Season-ending 'Picnic' a true joy

University Theatre puts on best production in years

Sunday, July 13, 2003

University Theatre opened its spectacular production of William Inge's "Picnic" Friday. Director Jack B. Wright has done a marvelous job bringing the prize-winning play back to the university stage, and the revival is especially notable for celebrating the play's 50th anniversary.

Inge, himself a Kansas University graduate, set "Picnic" in a small Kansas town in 1955, at the peak of America's "innocence" and (though he couldn't have known it at the time) on the cusp of massive social changes that were to come a few years later. The action takes place on Labor Day in a yard between the homes of Helen Potts and Flo Owens (Laura Leffler-McCabe and Robin Murphy). Helen has taken in drifter Hal Carter (Darren Maloney), who attracts the attention of Flo's teenage daughters -- the older Madge (Samara Naeymi) and high-schooler Millie (Hannah Ballou).

While Flo wants the gorgeous Madge to marry longtime boyfriend Alan Seymour (Andrew York) and live a privileged, upper-class life, Madge is torn between what she wants and what others want for her. Meanwhile the brainy Millie, who sheds her tomboy ways as the play progresses, knows what she wants out of life: to be a writer.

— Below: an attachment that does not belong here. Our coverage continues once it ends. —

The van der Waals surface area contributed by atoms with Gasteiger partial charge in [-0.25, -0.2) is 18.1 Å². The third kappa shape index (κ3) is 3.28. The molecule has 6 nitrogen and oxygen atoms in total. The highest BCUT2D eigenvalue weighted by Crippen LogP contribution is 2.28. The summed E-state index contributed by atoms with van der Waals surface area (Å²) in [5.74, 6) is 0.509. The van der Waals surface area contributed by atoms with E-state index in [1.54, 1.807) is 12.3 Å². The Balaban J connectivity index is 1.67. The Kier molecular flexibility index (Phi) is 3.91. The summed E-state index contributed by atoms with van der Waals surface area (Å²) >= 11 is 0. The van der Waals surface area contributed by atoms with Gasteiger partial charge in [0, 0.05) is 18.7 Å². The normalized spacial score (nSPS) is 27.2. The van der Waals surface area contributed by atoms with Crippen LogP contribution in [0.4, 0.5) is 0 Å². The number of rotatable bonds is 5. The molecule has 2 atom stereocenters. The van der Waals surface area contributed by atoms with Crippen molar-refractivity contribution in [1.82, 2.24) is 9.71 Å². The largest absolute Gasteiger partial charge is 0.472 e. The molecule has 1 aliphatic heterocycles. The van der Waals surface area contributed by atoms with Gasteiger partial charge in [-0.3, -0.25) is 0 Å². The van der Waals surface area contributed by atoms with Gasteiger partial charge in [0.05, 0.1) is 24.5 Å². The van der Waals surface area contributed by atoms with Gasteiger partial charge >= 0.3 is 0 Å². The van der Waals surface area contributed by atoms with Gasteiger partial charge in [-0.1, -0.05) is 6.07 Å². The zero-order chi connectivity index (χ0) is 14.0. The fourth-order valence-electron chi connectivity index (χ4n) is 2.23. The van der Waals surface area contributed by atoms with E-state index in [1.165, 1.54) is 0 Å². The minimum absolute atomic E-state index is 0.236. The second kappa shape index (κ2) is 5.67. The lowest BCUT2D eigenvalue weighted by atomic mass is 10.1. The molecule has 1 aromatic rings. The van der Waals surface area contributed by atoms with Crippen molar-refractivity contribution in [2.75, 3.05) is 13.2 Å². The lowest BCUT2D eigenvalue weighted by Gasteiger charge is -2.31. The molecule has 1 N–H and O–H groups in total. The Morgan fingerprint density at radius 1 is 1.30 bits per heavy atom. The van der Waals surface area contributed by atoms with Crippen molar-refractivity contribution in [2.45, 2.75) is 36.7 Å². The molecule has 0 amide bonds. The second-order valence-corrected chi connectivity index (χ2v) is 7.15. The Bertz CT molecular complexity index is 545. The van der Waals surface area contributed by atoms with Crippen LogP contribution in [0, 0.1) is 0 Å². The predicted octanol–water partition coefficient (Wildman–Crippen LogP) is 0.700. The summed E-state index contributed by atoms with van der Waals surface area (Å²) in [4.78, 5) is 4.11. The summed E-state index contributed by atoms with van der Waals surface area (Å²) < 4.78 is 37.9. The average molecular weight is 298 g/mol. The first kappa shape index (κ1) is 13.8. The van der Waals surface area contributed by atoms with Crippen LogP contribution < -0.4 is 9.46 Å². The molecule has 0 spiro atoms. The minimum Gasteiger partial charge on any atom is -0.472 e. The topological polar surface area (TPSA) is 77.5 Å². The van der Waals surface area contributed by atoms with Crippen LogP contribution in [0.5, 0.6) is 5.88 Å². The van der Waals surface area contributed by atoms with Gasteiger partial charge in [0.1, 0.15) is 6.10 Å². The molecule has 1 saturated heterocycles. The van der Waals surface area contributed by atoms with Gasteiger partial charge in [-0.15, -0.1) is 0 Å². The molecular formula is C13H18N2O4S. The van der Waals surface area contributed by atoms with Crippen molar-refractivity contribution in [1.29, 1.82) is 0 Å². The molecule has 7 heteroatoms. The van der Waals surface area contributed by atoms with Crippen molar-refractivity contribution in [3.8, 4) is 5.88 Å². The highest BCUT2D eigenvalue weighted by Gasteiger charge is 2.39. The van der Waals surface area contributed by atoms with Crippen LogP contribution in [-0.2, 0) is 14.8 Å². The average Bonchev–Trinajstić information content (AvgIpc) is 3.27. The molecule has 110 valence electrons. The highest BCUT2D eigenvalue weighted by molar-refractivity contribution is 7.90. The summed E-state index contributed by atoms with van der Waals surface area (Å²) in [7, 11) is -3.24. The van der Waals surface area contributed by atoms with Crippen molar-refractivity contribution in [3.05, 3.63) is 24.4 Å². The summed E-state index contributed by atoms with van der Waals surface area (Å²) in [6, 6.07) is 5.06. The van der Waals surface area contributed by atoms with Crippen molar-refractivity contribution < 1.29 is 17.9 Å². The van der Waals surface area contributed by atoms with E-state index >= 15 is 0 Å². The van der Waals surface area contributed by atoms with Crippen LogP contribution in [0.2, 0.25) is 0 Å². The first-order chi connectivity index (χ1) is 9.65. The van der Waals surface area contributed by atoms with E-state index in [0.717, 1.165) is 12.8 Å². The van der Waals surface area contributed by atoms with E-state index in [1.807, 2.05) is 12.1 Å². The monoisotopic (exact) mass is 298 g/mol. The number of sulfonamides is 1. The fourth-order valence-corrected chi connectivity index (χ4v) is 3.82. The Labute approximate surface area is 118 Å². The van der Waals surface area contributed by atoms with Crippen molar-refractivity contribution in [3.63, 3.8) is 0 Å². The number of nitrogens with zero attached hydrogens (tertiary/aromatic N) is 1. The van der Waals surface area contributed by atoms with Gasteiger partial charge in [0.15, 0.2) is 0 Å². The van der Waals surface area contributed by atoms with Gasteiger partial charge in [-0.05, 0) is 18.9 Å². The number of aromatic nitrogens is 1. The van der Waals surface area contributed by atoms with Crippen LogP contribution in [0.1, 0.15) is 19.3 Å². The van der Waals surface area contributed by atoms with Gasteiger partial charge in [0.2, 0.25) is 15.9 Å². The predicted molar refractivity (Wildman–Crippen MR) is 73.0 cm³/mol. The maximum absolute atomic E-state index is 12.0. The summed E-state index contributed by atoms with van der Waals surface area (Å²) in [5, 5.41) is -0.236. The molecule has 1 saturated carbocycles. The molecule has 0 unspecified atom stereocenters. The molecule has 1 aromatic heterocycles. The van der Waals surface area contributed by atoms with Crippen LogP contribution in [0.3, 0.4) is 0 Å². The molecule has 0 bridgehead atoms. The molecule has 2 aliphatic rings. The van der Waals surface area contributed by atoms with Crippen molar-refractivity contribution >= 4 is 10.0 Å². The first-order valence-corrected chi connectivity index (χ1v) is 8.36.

"Picnic" is a play about choices, scandals, values, growing older and things left unsaid.

Sometimes it's the little things that make the difference between good and great, and scenic and lighting director Delbert Unruh has a grasp of them. Small touches of authenticity, like the wallpaper of the Owens' home seen though the front door, the white picket fences, sound effects and the vintage light fixtures above both houses not only add to the effective evocation of an era, but are a strong testament to Unruh's skills.

The acting is also top-notch. The foursome of Madge and Millie and Hal and Alan play off each other wonderfully, each character perfectly complementing the counterpart -- Millie's brains to Madge's looks, or Alan's white-collar upbringing to Hal's ruggedness.

The show, which closes KU's summer season, will run again at 7:30 p.m. Friday and Saturday in Crafton-Preyer Theatre at KU's Murphy Hall. It will then open KU's fall season Sept. 5-7.